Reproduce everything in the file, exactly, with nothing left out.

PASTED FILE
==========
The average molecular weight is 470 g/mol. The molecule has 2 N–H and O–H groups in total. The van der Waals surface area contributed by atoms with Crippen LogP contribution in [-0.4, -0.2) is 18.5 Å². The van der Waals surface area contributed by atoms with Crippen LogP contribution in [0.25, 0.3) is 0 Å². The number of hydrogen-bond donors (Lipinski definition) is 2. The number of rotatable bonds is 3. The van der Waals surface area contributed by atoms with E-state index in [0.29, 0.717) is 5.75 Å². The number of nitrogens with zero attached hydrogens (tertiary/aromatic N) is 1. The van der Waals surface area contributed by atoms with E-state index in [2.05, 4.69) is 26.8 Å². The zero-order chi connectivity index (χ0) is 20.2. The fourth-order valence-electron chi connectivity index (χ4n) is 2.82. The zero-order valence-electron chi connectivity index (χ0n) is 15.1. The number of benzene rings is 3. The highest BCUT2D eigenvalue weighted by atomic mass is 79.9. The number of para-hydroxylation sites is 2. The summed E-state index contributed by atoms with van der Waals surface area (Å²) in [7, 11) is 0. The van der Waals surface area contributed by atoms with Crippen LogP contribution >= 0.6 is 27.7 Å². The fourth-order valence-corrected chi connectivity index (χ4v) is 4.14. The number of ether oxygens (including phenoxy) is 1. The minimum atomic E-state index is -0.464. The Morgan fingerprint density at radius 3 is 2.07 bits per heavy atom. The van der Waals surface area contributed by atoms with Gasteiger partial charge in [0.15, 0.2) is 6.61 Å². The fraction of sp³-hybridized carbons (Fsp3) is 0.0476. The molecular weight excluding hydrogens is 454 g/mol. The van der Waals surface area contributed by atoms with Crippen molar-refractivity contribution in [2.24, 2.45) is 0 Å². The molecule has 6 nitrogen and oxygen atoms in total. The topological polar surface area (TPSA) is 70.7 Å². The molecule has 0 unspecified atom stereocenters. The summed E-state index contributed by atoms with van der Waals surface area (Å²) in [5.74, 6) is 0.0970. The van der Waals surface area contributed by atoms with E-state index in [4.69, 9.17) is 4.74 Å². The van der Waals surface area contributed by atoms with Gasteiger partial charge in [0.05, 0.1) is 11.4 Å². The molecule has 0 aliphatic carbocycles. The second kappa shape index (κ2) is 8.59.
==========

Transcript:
The average molecular weight is 470 g/mol. The molecule has 2 N–H and O–H groups in total. The van der Waals surface area contributed by atoms with Crippen LogP contribution in [-0.4, -0.2) is 18.5 Å². The van der Waals surface area contributed by atoms with Crippen LogP contribution in [0.25, 0.3) is 0 Å². The number of hydrogen-bond donors (Lipinski definition) is 2. The number of rotatable bonds is 3. The van der Waals surface area contributed by atoms with E-state index in [0.29, 0.717) is 5.75 Å². The number of nitrogens with zero attached hydrogens (tertiary/aromatic N) is 1. The van der Waals surface area contributed by atoms with E-state index in [2.05, 4.69) is 26.8 Å². The zero-order chi connectivity index (χ0) is 20.2. The fourth-order valence-electron chi connectivity index (χ4n) is 2.82. The zero-order valence-electron chi connectivity index (χ0n) is 15.1. The number of benzene rings is 3. The highest BCUT2D eigenvalue weighted by atomic mass is 79.9. The number of para-hydroxylation sites is 2. The summed E-state index contributed by atoms with van der Waals surface area (Å²) in [7, 11) is 0. The van der Waals surface area contributed by atoms with Crippen LogP contribution >= 0.6 is 27.7 Å². The fourth-order valence-corrected chi connectivity index (χ4v) is 4.14. The number of ether oxygens (including phenoxy) is 1. The minimum atomic E-state index is -0.464. The Morgan fingerprint density at radius 3 is 2.07 bits per heavy atom. The van der Waals surface area contributed by atoms with Gasteiger partial charge in [0.15, 0.2) is 6.61 Å². The fraction of sp³-hybridized carbons (Fsp3) is 0.0476. The molecular weight excluding hydrogens is 454 g/mol. The van der Waals surface area contributed by atoms with Crippen molar-refractivity contribution in [2.24, 2.45) is 0 Å². The molecule has 6 nitrogen and oxygen atoms in total. The topological polar surface area (TPSA) is 70.7 Å². The molecule has 0 unspecified atom stereocenters. The summed E-state index contributed by atoms with van der Waals surface area (Å²) in [5.74, 6) is 0.0970. The van der Waals surface area contributed by atoms with E-state index in [4.69, 9.17) is 4.74 Å². The van der Waals surface area contributed by atoms with Gasteiger partial charge in [0.05, 0.1) is 11.4 Å². The molecule has 0 aliphatic carbocycles. The second kappa shape index (κ2) is 8.59.